Organic acids, which are frequently observed in the atmosphere, have been expected to participate in the process of atmospheric nucleation, with a focus on the thermochemical properties of clusters between organic acids and common atmospheric nucleation precursors (R. Zhang et al., 2022​​​​​​​). Glycolic acid (GA) as the simplest α-hydroxy acid is a highly oxidized multifunctional organic acid and has been detected in diverse environments with a relatively high concentration (Miyazaki et al., 2014; Mochizuki et al., 2019; Brüggemann et al., 2017). For example, Mochizuki et al. (2017) found that the maxima of GA in the gas phase could be up to 343 ng m−3 at Mt. Tai in North China and showed that the gas-phase concentrations of the total monoacids including GA and lactic acid are higher than those of the particle phase. Miyazaki et al. (2014) detected the presence of GA in the gas phase within the marine atmospheric boundary layer over the western subarctic North Pacific. Interestingly, organic compounds with the -OH or -COOH group have been proven to have a highly reactive activity with SO3 (Li et al., 2018; Mitsui et al., 2011; Zhuang and Pavlish, 2012), which is a major air pollutant and is mainly emitted from the gas-phase oxidation of SO2 (Mitsui et al., 2011; Chen and Bhattacharya, 2013; Cao et al., 2010; Zhong et al., 2018). Due to the presence of polar functional groups (-OH and -COOH groups), the two active sites of α-hydroxy acid can react with SO3 to form carboxylic acid sulfates and carboxylic acid sulfuric anhydrides, individually (Tan et al., 2022b; Liu et al., 2019; Mackenzie et al., 2015; Smith et al., 2017, 2018, 2019; Shen et al., 1990). A recent computational study probed the cluster formation mechanism of GA–SA and NH3 and showed that GA acts as a mediate bridge for the formation of SA–NH3-based clusters (Zhang et al., 2017). Organic sulfur species, mainly including organosulfates (Nguyen et al., 2014) and carboxylic sulfuric anhydrides (H. J. Zhang et al., 2018; Rong et al., 2020; H. Zhang et al., 2022) with a relatively lower vapor pressure, have also been inferred as facilitating the occurrence of NPF in the atmosphere. However, although many studies have illustrated that atmospheric organic species produced by a gas-phase chemical reaction can exert a significant influence on atmospheric NPF processes (R. Zhang et al., 2012; L. Liu et al., 2018; Wang et al., 2010; Hirvonen et al., 2018; Laaksonen et al., 2008; Ristovski et al., 2010; Metzger et al., 2010), the cluster formation mechanism of GAS, produced from the reaction of GA and SO3 with the typical nucleation precursors SA and DMA, has never been systematically investigated and compared.

In current research, we performed a comparative study on GA as well as its products (GAS and glycolic acid sulfuric anhydride – GASA) to probe the role of organic acid, organosulfate and organic sulfuric anhydride in enhancing the SA–DMA nucleation potential by evaluating the formation mechanism of the GA–SA–DMA, GAS–SA–DMA and GASA–SA–DMA systems. We have obtained the minimum free energy structures of the (GA)x(SA)y(DMA)z, (GAS)x(SA)y(DMA)z and (GASA)x(SA)y(DMA)z (0zx+y3) systems. The kinetics of the cluster formation pathways and rates were obtained via the ACDC simulations, which use the calculated thermodynamic data of acquired clusters as input (McGrath et al., 2012; Olenius et al., 2013). The simulated particle formation rates of the GAS-involved system were compared with those of the GA- and GASA-involved systems based on the corresponding observational concentration (Stieger et al., 2021; Miyazaki et al., 2014; Mochizuki et al., 2017, 2019). Additionally, we also compared the calculated ternary GAS–SA–DMA nucleation rates with the field observations of NPF at Mt. Tai in China and found that the ternary nucleation mechanism-involved GAS was well supported by the observations. Finally, the impact of the organosulfates on the atmospheric NPF in multiple regions around the world was estimated and discussed.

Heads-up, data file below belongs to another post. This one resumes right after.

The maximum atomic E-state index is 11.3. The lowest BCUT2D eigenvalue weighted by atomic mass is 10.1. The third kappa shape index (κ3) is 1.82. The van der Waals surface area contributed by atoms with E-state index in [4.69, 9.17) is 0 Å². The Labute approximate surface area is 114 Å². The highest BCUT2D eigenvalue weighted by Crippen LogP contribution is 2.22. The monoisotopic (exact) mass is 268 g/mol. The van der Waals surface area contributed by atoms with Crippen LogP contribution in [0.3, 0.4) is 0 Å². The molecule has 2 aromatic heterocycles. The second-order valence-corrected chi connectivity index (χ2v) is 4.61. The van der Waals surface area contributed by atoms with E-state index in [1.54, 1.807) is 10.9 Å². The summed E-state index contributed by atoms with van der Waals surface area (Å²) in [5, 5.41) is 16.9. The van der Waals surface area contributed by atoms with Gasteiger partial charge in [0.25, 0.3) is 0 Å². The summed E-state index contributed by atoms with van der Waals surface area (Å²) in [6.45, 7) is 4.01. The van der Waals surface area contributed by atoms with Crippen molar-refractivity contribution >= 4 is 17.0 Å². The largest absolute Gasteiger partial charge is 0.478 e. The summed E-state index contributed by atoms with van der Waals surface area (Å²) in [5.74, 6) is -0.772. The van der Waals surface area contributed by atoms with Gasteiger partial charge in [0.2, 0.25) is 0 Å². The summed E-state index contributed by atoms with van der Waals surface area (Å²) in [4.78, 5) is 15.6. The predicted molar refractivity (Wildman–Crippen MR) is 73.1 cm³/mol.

2 Method

2.1 Configurational sampling

A multistep global minimum sampling scheme, which has previously been applied to study the atmospheric cluster formation (Ma et al., 2019), was employed to search for the global minima of the (GA)x(SA)y(DMA)z, (GAS)x(SA)y(DMA)z and (GASA)x(SA)y(DMA)z (0zx+y3) clusters. The global minimum structures of the GA, GAS and GASA molecules were taken from a previous study (Tan et al., 2022b). To locate the global minimum energy structure, the artificial bee colony algorithm was systematically employed by the ABCluster program to generate 1000 initial random configurations for each cluster (Zhang and Dolg, 2015), and then these configurations were further pre-optimized using the PM7 semi-empirical method implemented in the MOPAC2016 program (Stewart, 2007, 2013, 2016). Second, up to 100 structures with relatively lower energies were selected from the 1000 structures, and a M06-2X/6-31+G* level of theory was applied for subsequent optimization. Finally, further geometry optimization and frequency calculations at the M06-2X/6-311++G(3df,3pd) level of theory were performed to optimize the 10 best of 100 optimized configurations, and then the global minimum structure with the lowest energy was obtained.

2.2 Quantum chemical calculations